If you’re ever tempted to doubt the impact of a data breach, just think about the hackers who leaked emails immediately before the US Democratic National Convention, which exposed the party machine’s bias against election hopeful Bernie Sanders.
There’s some question as to who engineered the hack. Maybe it was the accused Russians and maybe it wasn’t. But there is no question at all as to the reputational impact for the Democratic Party (which appeared to endorse the bias); for Chairwoman Debbie Wasserman Schultz (who was forced to resign); and for Presidential nominee Hillary Clinton (who had to wear the damage).
While not every data breach is so high profile, such security lapses are increasingly common and constitute a massive crisis risk for organisations of all sizes. Indeed the Australian Institute of Management recently reported 60 percent of IT professionals in Australia and New Zealand expect a cyber attack to affect their organisation this year, yet only 43 percent believe they are prepared for it.
Similarly, a new survey for Accenture found that a majority of security executives around the world (69 percent) had experienced an attempted or successful theft or corruption of data by insiders during the prior 12 months, and more than half (54 percent) indicated that their current employees are under-prepared to prevent security breaches.
While such worrying numbers are not exactly a surprise, they highlight that vulnerability to cyber-attack is a crisis risk which demands a higher level of management commitment and communication planning. (Look no further that the Australian Census debacle in the last issue of Managing Outcomes)
However, executive support often seems to be lacking. For example the PwC Cybercrime Survey last year found that fewer than half of the global organisations surveyed had a cross-organisation team which regularly convenes to discuss, coordinate and communicate about issues involving information security.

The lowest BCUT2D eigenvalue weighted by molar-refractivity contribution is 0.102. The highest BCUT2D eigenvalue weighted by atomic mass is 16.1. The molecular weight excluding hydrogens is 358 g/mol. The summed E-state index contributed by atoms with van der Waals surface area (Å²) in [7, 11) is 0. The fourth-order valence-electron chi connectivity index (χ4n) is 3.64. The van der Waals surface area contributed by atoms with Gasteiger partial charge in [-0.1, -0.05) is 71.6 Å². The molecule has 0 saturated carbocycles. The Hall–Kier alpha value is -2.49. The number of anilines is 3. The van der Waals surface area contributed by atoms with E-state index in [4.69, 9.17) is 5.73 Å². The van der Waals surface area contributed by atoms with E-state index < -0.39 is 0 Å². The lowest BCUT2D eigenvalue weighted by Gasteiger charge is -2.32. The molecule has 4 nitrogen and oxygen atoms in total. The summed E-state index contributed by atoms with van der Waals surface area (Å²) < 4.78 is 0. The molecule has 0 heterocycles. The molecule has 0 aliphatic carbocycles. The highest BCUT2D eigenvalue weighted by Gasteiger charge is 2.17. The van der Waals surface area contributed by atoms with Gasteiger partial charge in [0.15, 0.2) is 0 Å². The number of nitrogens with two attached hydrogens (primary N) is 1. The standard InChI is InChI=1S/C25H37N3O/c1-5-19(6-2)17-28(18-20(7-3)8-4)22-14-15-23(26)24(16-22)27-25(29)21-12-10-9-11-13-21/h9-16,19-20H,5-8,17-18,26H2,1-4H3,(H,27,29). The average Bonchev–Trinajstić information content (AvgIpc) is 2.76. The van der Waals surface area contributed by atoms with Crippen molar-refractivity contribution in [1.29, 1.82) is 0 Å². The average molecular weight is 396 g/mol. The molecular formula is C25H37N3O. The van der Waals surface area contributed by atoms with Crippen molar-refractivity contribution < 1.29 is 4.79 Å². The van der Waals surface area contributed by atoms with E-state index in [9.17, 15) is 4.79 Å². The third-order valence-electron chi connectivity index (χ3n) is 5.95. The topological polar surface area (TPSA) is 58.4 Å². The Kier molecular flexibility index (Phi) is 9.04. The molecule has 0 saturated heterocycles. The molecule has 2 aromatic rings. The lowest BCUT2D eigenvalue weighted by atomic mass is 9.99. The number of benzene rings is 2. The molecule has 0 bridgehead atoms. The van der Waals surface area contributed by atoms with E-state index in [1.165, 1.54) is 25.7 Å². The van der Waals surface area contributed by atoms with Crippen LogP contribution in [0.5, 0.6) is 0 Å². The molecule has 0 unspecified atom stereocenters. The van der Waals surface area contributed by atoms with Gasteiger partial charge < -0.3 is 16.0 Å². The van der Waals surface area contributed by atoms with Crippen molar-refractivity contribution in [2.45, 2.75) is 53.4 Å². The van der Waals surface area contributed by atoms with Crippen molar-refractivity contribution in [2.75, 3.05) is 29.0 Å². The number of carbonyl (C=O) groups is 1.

And, amazingly, the new Accenture study found that more than a third of the experts surveyed believed their executive management consider cyber-security “an unnecessary cost.” Sheesh. Tell that to Hillary Clinton. Or the Australian Bureau of Statistics.
We know from experience that companies which are not properly prepared to manage a crisis sometimes say “We are small and not likely to have a crisis.” The same dangerous mistake applies in spades to the risk of cyber-attack. A 2015 survey of small US businesses by Nationwide Insurance, found 63 percent said they had been attacked at least once. Meantime, in a survey by UK insurer Towergate, 82 percent of small business owners believed they were safe from a cyber-attack because “they didn’t have anything worth stealing.”
Oh Really? Forbes magazine recently warned this belief couldn’t be more wrong. In fact they said hackers often go after small companies, which may not be so well protected, specifically to worm their way into more valuable victims. Like when data thieves hacked into a small contractor to access records of 70 million customers of US retail giant Target.
So data security is the elephant in the room. Everyone knows it’s there but sometimes it seems too big to tackle. Mark Twain famously said (or repeated): “Everyone complains about the weather, but nobody does anything about it.” The same might be said about data security as a leading crisis risk. However, unlike the weather, in this case you can do something about it, and you need to take action now.
This article was taken from Vol 7, No. 17 of Managing Outcomes, published by Tony Jaques, Director of Issue Outcomes Pty Ltd, for people who work in issue and crisis management.